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### Re: Texel tuning speed

Thanks for the advices. I'll first try a simple GD then look at this very interesting Andrew's method.

Joost Buijs
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### Re: Texel tuning speed

mar wrote:
Thu Aug 30, 2018 7:23 am
I don't remember the times but IIRC eval cache helps a ton. Of course you want to parallelize as well.
Texel tuning is very fast because you don't have to play actual games.
I think using eval cache when tuning is an error, each time you modify a term and call the evaluator you will get the cached value instead of the new value. The same holds for quiescence, if you use TT pruning in quiescence you have to disable it.

Texel tuning works better than I expected, but you really need a high number of training samples covering all terms you want to tune otherwise you'll get strange results.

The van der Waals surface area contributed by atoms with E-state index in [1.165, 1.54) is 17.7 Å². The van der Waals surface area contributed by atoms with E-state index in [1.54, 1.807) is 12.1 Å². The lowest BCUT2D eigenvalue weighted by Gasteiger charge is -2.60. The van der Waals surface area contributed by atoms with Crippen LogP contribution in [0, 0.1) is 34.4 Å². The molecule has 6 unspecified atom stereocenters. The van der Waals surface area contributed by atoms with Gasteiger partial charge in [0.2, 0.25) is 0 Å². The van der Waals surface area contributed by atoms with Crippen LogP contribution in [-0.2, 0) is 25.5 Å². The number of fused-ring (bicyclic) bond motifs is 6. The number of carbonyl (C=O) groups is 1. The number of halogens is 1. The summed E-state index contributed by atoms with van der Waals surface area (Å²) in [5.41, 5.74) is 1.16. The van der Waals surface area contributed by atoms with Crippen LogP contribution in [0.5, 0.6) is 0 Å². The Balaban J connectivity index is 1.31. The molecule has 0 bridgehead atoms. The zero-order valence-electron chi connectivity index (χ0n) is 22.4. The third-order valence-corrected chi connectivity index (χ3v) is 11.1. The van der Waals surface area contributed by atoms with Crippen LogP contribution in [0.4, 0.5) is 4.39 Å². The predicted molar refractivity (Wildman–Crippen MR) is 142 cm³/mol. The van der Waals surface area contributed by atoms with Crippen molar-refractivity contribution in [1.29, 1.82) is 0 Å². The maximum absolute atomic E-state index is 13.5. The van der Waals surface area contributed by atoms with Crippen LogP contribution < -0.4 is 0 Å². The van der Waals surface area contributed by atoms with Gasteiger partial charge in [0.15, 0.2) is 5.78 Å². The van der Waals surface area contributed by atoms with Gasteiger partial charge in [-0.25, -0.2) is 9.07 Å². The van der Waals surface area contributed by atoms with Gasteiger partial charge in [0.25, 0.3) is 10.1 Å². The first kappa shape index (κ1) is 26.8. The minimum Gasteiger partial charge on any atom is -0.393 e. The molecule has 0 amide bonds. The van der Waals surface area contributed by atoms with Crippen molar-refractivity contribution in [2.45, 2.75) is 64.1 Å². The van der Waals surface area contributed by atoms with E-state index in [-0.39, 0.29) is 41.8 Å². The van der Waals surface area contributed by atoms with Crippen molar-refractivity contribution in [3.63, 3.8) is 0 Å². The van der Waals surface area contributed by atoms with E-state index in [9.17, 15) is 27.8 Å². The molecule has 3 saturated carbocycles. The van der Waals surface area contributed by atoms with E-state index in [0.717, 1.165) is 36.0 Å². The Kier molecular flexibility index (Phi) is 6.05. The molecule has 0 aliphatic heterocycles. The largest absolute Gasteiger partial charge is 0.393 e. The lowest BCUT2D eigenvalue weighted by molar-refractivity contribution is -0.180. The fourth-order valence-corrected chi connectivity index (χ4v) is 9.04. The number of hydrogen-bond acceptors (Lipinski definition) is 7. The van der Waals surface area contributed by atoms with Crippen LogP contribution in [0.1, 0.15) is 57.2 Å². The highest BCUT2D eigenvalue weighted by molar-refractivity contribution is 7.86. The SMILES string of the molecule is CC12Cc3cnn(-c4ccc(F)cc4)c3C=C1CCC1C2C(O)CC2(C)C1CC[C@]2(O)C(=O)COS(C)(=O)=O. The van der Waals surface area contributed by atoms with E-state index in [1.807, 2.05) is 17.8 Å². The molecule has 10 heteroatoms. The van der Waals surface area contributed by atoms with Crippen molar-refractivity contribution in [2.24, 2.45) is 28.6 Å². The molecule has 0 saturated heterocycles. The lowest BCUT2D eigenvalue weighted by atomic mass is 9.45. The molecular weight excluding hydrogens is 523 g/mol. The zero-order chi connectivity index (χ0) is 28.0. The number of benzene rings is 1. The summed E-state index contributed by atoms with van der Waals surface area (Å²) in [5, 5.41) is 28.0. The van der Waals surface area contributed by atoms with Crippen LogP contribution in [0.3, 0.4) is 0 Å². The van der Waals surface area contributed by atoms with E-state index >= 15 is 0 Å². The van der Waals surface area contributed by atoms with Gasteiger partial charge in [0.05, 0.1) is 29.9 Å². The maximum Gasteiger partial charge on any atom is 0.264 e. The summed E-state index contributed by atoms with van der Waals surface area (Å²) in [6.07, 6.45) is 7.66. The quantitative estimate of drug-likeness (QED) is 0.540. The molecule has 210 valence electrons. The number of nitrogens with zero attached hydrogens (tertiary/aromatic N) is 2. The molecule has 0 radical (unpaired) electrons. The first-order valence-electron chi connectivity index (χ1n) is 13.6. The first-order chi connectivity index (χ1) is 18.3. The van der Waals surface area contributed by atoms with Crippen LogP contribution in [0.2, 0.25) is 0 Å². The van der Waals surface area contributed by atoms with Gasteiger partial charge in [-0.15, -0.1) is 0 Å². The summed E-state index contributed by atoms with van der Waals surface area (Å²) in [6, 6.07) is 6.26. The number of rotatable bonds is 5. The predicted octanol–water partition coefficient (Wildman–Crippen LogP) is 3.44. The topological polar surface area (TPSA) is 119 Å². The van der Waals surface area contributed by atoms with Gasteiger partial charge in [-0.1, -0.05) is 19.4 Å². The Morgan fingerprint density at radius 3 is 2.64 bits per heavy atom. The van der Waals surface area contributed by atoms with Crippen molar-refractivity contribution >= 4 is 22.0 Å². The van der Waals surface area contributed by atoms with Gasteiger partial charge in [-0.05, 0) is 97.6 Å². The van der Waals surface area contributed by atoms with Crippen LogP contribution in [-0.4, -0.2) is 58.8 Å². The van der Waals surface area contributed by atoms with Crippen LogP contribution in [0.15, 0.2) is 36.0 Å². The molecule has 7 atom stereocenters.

Ronald
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### Re: Texel tuning speed

I used the "quiet-labeled.epd" set created by Zurichess for Texel tuning, which contains 750.000 quiet positions. Because they are quiet you don't need to call quiescence but you can call the eval function directly. This saves a lot of time.

Joost Buijs
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### Re: Texel tuning speed

Ronald wrote:
Thu Aug 30, 2018 8:14 am
I used the "quiet-labeled.epd" set created by Zurichess for Texel tuning, which contains 750.000 quiet positions. Because they are quiet you don't need to call quiescence but you can call the eval function directly. This saves a lot of time.
When I started with Texel tuning I used the same set, recently I generated a larger (quiet) set from the many computer games I collected over the years, this in the hope that these positions have a wider spread because they are played by many different engines with different opening lines. On the other hand you only want to have games played (or at least have the outcome analyzed) by the strongest engines, so I don't know if it is any better.